2. Size. There are reactors, and then there are reactors. The Syrian reactor outside Damascus, for example, is a Miniature Neutron Source Reactor (MNSR); designed in Canada during the 1970s, MNSRs operate on just a few hundred fuel rods and typically serve an experimental role instead of being a regional power source. Fukushima, in comparison, operated on several thousand fuel rods. The potential radiation release from multi-unit regional power reactors like Fukushima and Chernobyl is far greater than that of an MNSR.

3. Safety. In 1986, a Soviet nuclear reactor called Chernobyl experienced a catastrophic failure and released lethal amounts of radiation all across the Ukrainian countryside. Thirty-one people died and some 120,000 more were evacuated from the surrounding area. An international investigation later discovered the cause of the meltdown to be a combination of widespread operator error and design deficiencies. Nuclear reactors are arguably the safest power source in modern times, but that safety relies heavily upon the regulations and diligence of the company/state operating the reactor.

4. Security. It hasn’t happened yet, but every nuclear reactor standing today is a dream target for terrorist groups, offering the opportunity to turn a few hundred pounds of conventional explosives into a radioactive regional disaster. If the company or government operating a reactor in a given region is providing substandard security around the facility, this increases the likelihood of a nuclear incident occurring. 


Every culture has unique mores and traditions. Travel to a foreign country unaware of these nuances, and you risk inadvertently insulting and/or offending the locals with a word or action that may seem completely innocuous to you. While Islam is the dominant religion in dozens of countries across three distinct continents, most Muslims collectively regard certain behaviors as offensive or even taboo. Here are four crucial tips for travelers in Muslim countries:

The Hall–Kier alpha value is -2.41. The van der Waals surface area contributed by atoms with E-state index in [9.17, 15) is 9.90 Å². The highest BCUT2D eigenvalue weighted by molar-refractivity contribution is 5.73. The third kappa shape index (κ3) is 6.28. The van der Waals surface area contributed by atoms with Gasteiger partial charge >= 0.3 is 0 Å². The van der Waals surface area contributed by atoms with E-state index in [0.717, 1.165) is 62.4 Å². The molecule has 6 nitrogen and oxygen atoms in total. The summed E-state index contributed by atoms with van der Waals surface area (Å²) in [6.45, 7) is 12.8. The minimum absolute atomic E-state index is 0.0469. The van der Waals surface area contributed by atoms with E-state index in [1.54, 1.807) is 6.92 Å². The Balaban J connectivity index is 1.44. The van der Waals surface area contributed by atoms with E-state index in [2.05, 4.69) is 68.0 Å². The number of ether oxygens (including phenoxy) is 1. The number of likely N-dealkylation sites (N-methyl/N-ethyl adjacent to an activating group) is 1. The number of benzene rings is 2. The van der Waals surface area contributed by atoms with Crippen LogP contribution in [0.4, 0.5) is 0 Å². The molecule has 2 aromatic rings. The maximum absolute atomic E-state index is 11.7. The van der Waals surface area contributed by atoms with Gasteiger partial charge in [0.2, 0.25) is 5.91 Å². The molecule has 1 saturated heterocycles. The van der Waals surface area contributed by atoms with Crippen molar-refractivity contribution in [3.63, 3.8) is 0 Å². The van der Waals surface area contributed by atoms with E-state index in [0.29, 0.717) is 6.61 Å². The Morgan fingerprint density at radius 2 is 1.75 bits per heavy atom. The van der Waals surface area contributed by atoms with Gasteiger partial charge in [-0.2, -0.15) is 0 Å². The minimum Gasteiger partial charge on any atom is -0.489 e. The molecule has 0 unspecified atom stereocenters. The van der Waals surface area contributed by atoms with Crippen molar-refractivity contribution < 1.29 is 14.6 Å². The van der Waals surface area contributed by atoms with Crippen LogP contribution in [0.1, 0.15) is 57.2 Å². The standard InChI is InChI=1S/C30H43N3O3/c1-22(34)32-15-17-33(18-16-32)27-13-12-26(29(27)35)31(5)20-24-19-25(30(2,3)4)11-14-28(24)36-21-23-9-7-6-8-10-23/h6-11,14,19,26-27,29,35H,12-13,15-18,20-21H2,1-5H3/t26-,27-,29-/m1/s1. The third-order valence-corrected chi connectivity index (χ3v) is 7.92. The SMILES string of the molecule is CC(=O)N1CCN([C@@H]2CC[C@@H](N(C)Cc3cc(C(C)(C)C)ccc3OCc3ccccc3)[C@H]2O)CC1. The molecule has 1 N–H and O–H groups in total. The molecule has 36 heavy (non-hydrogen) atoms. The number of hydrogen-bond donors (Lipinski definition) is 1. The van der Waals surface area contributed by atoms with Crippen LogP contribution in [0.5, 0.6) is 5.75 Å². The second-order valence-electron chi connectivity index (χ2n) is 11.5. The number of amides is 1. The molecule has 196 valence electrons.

1. Don’t cross your legs while sitting in public. Muslims consider the shoe dirty because it makes contact with the ground. Crossing your legs in public, especially while talking to someone, can be seen as very rude if the bottom of your shoe is visible to others.

2. Avoid public displays of affection. Some Muslim countries merely frown upon this behavior; others, like Dubai and Saudi Arabia, have been known to actually incarcerate Westerners for hugging, kissing, and dancing in public.

3. Always accept offerings of tea or coffee. Tradition-minded Muslim hosts almost always offer guests either tea or coffee. While it won’t necessarily be seen as rude if you decline, a gracious guest typically accepts what a host offers.

4. Don’t eat in public during Ramadan. Not only will this act offend all Muslims who witness it—after all, they are currently fasting from dawn until dusk—it can also get you expelled from the country. Some countries like Morocco punish only Muslims who fail to observe Ramadan, while places like Saudi Arabia will castigate Muslims and non-Muslims alike. 

Please keep in mind that these tips apply to varying degrees in different countries, depending primarily upon local customs and laws. Some Muslim countries are very traditional, while others have adopted or at least tolerate modern Western behaviors. Know the unique peccadillos of the culture you’re about to enter and stay safe.